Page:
If anything, in consideration of the general dismay Americans regard Trump, with his approval rating in the mid-30s, unheard of for a new president, this should be the time for courageous political leaders and thoughtful media commentators/ journalists to inject into the daily discussions, not only Trump’s inadequacy and, as CNN’s David Gergen recently termed it “incompetence,” a debate about doing away with this improper system.

The amendment process is hard. Small states selfishly want to retain their disproportionate influence. However, for ten years there’s been something in the works, the National Popular Vote Interstate Compact, which might end this tyranny of the minority and award the presidency to the person with the most votes. It causes states to give their electoral votes to the candidate with the highest national total, even if its state didn’t concur. Ten states, plus D.C. have done so with their 165 votes, but it doesn’t take effect until states with a combined 270 votes join the effort.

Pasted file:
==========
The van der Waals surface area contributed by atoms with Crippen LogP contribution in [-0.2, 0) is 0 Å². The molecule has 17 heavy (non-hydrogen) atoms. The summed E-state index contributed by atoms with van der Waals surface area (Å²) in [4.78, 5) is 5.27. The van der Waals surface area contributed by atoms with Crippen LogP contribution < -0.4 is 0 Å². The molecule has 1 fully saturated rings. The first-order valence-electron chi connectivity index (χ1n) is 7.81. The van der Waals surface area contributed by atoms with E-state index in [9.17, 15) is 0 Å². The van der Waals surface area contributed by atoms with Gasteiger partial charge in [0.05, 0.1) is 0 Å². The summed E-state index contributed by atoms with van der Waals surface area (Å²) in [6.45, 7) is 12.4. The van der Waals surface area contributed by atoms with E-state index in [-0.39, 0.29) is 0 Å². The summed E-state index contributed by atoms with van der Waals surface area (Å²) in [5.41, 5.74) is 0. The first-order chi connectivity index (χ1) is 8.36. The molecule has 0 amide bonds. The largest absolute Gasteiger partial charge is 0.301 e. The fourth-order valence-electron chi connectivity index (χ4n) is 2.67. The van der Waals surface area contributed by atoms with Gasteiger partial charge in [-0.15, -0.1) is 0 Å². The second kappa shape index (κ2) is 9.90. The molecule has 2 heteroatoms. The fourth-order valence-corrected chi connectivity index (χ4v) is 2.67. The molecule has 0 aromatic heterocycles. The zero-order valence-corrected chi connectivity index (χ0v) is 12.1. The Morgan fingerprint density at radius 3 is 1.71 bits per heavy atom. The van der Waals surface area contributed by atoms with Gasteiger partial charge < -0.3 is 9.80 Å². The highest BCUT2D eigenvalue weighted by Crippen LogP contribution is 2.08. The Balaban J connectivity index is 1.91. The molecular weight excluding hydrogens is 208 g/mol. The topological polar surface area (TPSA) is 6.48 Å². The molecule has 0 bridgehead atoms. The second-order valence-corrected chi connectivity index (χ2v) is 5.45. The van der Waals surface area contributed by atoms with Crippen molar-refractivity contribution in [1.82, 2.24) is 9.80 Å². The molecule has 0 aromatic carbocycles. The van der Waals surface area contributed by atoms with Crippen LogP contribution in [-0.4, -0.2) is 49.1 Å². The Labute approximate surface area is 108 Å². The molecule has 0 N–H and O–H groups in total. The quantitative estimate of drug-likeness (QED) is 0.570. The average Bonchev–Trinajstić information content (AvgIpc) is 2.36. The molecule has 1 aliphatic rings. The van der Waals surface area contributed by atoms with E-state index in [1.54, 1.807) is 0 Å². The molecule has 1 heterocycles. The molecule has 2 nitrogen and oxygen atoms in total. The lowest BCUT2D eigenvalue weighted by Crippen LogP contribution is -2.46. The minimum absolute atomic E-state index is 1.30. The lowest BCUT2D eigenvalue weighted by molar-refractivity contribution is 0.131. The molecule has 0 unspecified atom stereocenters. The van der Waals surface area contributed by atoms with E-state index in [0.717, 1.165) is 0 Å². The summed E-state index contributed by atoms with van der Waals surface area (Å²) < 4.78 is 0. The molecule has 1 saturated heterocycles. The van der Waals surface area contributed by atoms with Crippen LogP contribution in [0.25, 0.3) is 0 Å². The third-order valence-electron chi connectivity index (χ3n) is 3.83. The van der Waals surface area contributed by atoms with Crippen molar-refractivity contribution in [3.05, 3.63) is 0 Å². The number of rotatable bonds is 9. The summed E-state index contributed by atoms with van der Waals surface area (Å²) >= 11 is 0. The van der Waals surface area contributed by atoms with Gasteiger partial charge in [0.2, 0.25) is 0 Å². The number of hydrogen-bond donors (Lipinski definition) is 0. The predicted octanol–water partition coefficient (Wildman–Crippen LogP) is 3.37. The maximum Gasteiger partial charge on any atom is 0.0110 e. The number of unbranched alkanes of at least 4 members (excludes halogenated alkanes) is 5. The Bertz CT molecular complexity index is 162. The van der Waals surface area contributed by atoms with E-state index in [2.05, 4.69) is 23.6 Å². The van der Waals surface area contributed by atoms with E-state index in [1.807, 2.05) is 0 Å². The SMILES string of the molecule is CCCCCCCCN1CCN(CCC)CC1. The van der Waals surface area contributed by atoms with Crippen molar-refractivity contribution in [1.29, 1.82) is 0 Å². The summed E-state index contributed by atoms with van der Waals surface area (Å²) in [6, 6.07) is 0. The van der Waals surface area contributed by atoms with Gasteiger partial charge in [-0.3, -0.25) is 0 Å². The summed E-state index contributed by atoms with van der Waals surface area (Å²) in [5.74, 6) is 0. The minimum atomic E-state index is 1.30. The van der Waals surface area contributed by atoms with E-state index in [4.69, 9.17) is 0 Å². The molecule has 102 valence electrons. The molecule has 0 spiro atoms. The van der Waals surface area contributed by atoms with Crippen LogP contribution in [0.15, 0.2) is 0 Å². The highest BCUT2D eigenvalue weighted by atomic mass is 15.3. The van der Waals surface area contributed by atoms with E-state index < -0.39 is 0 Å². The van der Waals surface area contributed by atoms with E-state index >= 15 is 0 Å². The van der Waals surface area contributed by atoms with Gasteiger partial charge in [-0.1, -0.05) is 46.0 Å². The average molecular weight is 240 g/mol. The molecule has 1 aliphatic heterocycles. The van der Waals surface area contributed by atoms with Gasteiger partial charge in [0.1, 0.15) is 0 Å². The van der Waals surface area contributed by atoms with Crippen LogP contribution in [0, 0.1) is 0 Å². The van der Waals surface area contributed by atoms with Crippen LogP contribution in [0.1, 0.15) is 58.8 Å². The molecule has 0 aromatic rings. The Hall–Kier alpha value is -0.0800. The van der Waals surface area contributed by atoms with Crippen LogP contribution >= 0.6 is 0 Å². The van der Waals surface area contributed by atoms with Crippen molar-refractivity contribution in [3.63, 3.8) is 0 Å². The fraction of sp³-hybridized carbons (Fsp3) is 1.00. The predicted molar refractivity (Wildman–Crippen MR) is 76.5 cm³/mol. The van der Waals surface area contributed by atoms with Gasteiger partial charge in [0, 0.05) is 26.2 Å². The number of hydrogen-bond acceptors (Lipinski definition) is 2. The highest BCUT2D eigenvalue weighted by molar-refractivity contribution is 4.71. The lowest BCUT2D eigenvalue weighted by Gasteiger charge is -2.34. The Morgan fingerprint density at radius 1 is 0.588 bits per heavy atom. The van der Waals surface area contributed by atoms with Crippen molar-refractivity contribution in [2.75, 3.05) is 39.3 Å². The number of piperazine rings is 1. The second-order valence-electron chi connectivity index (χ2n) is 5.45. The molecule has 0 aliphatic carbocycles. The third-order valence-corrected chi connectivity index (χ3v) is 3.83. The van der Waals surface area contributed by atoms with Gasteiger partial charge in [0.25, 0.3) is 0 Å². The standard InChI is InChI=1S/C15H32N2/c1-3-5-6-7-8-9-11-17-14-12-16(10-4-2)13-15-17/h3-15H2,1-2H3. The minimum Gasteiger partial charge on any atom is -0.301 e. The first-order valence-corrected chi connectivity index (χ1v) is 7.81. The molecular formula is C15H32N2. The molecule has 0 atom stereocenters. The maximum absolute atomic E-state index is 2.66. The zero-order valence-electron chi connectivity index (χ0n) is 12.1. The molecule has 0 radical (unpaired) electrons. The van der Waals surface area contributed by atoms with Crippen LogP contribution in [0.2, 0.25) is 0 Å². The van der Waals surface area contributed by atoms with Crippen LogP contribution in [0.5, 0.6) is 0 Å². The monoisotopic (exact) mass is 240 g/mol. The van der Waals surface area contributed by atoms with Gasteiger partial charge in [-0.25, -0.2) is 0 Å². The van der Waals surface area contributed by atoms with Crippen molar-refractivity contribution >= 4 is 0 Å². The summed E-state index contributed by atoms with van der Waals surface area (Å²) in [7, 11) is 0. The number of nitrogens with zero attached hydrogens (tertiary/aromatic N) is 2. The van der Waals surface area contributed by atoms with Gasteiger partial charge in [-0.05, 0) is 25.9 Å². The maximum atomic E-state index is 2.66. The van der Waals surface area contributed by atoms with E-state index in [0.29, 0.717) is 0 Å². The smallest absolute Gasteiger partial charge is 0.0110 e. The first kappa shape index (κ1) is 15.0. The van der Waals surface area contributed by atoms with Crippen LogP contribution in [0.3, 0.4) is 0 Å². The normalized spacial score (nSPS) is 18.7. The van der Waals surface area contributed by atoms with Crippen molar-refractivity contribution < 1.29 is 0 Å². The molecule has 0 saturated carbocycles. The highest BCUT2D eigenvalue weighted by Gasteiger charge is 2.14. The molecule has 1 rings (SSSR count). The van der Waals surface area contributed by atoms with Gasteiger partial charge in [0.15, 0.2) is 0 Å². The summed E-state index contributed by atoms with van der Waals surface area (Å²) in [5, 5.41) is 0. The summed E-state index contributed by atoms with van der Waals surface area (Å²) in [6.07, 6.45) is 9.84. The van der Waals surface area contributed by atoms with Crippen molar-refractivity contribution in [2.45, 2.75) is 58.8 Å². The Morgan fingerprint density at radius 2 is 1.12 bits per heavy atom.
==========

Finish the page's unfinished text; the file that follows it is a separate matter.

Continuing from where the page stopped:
This should be our priority. Our anger against Trump shouldn’t be focused on the issue(s) of the day, but on an even greater consequence that, had it been in effect, wouldn’t have wrought these problems.

Write your governors, state legislators and congressmen and senators, most of whom are silent on the matter, as they were after Gore beat Bush II in 2000.

Finally, I’m also tired about the knocks Hillary gets. Because she’s not president many talk about her terrible campaign. I’ll agree her staff was arrogant by not competing in Wisconsin and Michigan. However, her email problems paled against what was spewing from Trump, not to mention his Access Hollywood trash. No hacks were proven and no problems caused by her having such a server. The Comey letter to congress, too, was an incredible gift to Trump’s campaign, as apparently was the Russian meddling.

Yet with all this, the servers, Comey and the Russians, Americans still chose her over Donald Trump by almost 3,000,000. She lost Texas by only 9 percent, better than any recent Democrat since her husband, including Barack Obama. How that’s viewed as a terrible campaign is condescending arrogance spouted by political leaders and media commentators/journalists who, though most view Trump in contempt, display the common inclination to focus on the presumed winner and not on the wrongful events catapulting that man to the White House.